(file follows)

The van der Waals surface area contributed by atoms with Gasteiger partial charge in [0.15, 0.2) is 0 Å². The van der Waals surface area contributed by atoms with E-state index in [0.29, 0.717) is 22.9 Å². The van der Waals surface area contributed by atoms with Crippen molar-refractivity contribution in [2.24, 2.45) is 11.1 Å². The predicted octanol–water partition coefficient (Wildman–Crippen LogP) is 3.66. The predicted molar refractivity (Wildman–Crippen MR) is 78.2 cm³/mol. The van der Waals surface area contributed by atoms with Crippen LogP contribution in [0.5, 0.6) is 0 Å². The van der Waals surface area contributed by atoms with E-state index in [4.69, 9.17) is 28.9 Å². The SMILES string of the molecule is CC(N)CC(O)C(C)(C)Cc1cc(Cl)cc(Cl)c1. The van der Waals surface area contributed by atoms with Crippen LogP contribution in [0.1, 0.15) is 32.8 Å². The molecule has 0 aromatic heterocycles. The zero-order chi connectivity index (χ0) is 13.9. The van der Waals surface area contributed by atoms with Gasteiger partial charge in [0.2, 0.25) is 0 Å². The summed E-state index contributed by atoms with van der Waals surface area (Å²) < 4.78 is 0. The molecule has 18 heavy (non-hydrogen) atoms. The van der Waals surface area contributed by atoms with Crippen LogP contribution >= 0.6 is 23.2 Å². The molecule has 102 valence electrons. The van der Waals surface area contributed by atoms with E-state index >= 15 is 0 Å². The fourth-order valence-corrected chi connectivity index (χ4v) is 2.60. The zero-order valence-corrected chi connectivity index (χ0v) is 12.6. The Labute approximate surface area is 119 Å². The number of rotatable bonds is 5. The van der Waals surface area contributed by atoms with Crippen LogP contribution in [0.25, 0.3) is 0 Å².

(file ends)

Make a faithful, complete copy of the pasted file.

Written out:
The van der Waals surface area contributed by atoms with Gasteiger partial charge in [0.15, 0.2) is 0 Å². The van der Waals surface area contributed by atoms with E-state index in [0.29, 0.717) is 22.9 Å². The van der Waals surface area contributed by atoms with Crippen molar-refractivity contribution in [2.24, 2.45) is 11.1 Å². The predicted octanol–water partition coefficient (Wildman–Crippen LogP) is 3.66. The predicted molar refractivity (Wildman–Crippen MR) is 78.2 cm³/mol. The van der Waals surface area contributed by atoms with Crippen LogP contribution in [0.5, 0.6) is 0 Å². The van der Waals surface area contributed by atoms with E-state index in [4.69, 9.17) is 28.9 Å². The SMILES string of the molecule is CC(N)CC(O)C(C)(C)Cc1cc(Cl)cc(Cl)c1. The van der Waals surface area contributed by atoms with Crippen LogP contribution in [0.1, 0.15) is 32.8 Å². The molecule has 0 aromatic heterocycles. The zero-order chi connectivity index (χ0) is 13.9. The van der Waals surface area contributed by atoms with Gasteiger partial charge in [0.2, 0.25) is 0 Å². The summed E-state index contributed by atoms with van der Waals surface area (Å²) < 4.78 is 0. The molecule has 18 heavy (non-hydrogen) atoms. The van der Waals surface area contributed by atoms with Crippen LogP contribution >= 0.6 is 23.2 Å². The molecule has 102 valence electrons. The van der Waals surface area contributed by atoms with E-state index >= 15 is 0 Å². The fourth-order valence-corrected chi connectivity index (χ4v) is 2.60. The zero-order valence-corrected chi connectivity index (χ0v) is 12.6. The Labute approximate surface area is 119 Å². The number of rotatable bonds is 5. The van der Waals surface area contributed by atoms with Crippen LogP contribution in [0.25, 0.3) is 0 Å².